The results will be published on March 22 in the journal „Astronomy & Astrophysics“.

Galaxy clusters are the largest gravitationally bound structures in the universe. With a typical extent of about 10 million light years, i.e. 100 times the...

Im Focus: Tracing down linear ubiquitination

Researchers at the Goethe University Frankfurt, together with partners from the University of Tübingen in Germany and Queen Mary University as well as Francis Crick Institute from London (UK) have developed a novel technology to decipher the secret ubiquitin code.

Ubiquitin is a small protein that can be linked to other cellular proteins, thereby controlling and modulating their functions. The attachment occurs in many...

Im Focus: Perovskite edges can be tuned for optoelectronic performance

Layered 2D material improves efficiency for solar cells and LEDs

In the eternal search for next generation high-efficiency solar cells and LEDs, scientists at Los Alamos National Laboratory and their partners are creating...

Im Focus: Polymer-coated silicon nanosheets as alternative to graphene: A perfect team for nanoelectronics

Silicon nanosheets are thin, two-dimensional layers with exceptional optoelectronic properties very similar to those of graphene. Albeit, the nanosheets are less stable. Now researchers at the Technical University of Munich (TUM) have, for the first time ever, produced a composite material combining silicon nanosheets and a polymer that is both UV-resistant and easy to process. This brings the scientists a significant step closer to industrial applications like flexible displays and photosensors.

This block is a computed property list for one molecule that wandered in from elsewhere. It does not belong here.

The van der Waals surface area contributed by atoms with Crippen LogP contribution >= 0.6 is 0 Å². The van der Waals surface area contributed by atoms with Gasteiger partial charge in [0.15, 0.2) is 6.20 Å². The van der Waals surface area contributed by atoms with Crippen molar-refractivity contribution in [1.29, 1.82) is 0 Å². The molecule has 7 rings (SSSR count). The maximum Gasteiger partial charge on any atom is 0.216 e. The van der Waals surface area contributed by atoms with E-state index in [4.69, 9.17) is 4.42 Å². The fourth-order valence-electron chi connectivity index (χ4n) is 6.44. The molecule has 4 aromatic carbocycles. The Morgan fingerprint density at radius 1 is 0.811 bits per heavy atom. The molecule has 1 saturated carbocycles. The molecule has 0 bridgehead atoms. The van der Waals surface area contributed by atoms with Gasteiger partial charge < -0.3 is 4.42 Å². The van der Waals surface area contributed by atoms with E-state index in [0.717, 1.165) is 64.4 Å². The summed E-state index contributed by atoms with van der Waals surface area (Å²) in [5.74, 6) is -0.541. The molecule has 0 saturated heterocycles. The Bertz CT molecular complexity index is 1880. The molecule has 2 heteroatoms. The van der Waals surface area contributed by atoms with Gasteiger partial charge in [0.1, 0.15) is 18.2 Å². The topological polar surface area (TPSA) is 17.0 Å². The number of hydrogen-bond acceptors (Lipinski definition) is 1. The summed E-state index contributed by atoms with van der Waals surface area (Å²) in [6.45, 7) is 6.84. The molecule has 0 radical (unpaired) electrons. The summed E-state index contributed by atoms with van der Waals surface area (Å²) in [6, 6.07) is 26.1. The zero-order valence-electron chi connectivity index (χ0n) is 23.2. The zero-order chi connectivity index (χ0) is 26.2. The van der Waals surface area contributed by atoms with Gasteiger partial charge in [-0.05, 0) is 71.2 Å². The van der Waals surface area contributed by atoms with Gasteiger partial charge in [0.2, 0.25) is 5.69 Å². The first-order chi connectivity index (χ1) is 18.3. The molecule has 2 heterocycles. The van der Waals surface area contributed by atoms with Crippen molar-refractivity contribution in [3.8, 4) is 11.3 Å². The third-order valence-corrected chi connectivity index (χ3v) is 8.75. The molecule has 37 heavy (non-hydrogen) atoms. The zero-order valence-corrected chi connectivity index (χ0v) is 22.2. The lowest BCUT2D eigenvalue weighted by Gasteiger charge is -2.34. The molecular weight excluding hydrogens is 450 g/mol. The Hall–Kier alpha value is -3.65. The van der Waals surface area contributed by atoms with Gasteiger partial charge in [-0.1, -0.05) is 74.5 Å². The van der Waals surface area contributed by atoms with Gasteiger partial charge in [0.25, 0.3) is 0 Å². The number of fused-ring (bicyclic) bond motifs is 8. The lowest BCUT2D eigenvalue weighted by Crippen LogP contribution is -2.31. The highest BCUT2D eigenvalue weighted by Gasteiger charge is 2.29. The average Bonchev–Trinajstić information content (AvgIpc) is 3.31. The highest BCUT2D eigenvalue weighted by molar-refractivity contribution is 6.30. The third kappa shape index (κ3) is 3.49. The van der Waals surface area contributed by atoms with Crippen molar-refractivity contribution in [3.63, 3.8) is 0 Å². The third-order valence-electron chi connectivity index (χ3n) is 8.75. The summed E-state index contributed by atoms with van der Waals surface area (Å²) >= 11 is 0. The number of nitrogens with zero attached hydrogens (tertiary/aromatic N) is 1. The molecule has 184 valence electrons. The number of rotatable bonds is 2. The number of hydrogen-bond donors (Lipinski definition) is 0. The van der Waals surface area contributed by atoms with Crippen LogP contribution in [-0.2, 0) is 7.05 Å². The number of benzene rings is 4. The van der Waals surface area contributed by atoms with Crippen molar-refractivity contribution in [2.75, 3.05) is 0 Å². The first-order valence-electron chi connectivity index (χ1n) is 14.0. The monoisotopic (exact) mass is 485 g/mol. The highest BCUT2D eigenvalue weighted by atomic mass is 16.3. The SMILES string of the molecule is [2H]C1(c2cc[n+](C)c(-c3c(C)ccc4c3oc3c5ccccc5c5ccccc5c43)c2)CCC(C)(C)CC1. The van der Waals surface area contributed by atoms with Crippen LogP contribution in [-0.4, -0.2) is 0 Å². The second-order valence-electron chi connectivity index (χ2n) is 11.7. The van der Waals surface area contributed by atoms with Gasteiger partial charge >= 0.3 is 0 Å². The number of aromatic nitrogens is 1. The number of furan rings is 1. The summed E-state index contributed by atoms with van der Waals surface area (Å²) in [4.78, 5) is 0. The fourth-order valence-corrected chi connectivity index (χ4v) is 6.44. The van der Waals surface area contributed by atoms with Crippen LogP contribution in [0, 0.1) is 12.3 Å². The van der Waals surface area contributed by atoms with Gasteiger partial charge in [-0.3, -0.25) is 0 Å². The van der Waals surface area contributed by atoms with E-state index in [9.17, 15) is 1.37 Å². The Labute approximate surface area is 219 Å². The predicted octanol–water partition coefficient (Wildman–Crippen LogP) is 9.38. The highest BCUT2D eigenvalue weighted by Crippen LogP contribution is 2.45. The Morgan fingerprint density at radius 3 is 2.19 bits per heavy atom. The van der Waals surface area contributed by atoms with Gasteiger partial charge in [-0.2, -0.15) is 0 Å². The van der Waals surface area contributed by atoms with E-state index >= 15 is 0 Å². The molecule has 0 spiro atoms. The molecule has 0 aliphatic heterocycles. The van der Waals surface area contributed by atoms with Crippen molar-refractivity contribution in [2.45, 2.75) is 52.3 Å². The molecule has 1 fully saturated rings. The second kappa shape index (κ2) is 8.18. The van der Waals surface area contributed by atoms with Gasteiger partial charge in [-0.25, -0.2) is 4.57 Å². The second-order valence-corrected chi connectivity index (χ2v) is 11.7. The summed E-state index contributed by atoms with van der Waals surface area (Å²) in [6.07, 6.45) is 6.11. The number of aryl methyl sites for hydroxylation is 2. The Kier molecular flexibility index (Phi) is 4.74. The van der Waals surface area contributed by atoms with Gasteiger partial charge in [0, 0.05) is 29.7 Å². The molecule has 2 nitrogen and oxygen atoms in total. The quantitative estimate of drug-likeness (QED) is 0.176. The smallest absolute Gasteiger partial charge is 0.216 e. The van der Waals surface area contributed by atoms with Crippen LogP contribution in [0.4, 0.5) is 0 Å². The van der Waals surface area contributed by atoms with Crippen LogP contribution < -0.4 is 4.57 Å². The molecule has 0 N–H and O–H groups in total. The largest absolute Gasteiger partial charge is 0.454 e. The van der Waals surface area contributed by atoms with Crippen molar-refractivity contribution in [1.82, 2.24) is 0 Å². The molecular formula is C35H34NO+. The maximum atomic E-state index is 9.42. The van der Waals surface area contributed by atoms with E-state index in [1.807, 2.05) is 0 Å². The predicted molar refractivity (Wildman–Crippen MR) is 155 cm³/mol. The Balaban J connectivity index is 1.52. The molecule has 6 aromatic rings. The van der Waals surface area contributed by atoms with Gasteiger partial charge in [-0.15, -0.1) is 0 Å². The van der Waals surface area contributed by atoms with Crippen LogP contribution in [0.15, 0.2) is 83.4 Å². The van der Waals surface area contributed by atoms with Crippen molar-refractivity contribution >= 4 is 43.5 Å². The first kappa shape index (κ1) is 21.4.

Silicon nanosheets are thin, two-dimensional layers with exceptional optoelectronic properties very similar to those of graphene. Albeit, the nanosheets are...

Im Focus: Researchers Imitate Molecular Crowding in Cells

Enzymes behave differently in a test tube compared with the molecular scrum of a living cell. Chemists from the University of Basel have now been able to simulate these confined natural conditions in artificial vesicles for the first time. As reported in the academic journal Small, the results are offering better insight into the development of nanoreactors and artificial organelles.

Enzymes behave differently in a test tube compared with the molecular scrum of a living cell. Chemists from the University of Basel have now been able to...

All Focus news of the innovation-report >>>

Anzeige

Anzeige

Event News

International Land Use Symposium ILUS 2017: Call for Abstracts and Registration open

20.03.2017 | Event News

CONNECT 2017: International congress on connective tissue

14.03.2017 | Event News

ICTM Conference: Turbine Construction between Big Data and Additive Manufacturing

07.03.2017 | Event News

 
Latest News

Argon is not the 'dope' for metallic hydrogen

24.03.2017 | Materials Sciences

Astronomers find unexpected, dust-obscured star formation in distant galaxy

24.03.2017 | Physics and Astronomy

Gravitational wave kicks monster black hole out of galactic core

24.03.2017 | Physics and Astronomy

VideoLinks
B2B-VideoLinks
More VideoLinks >>>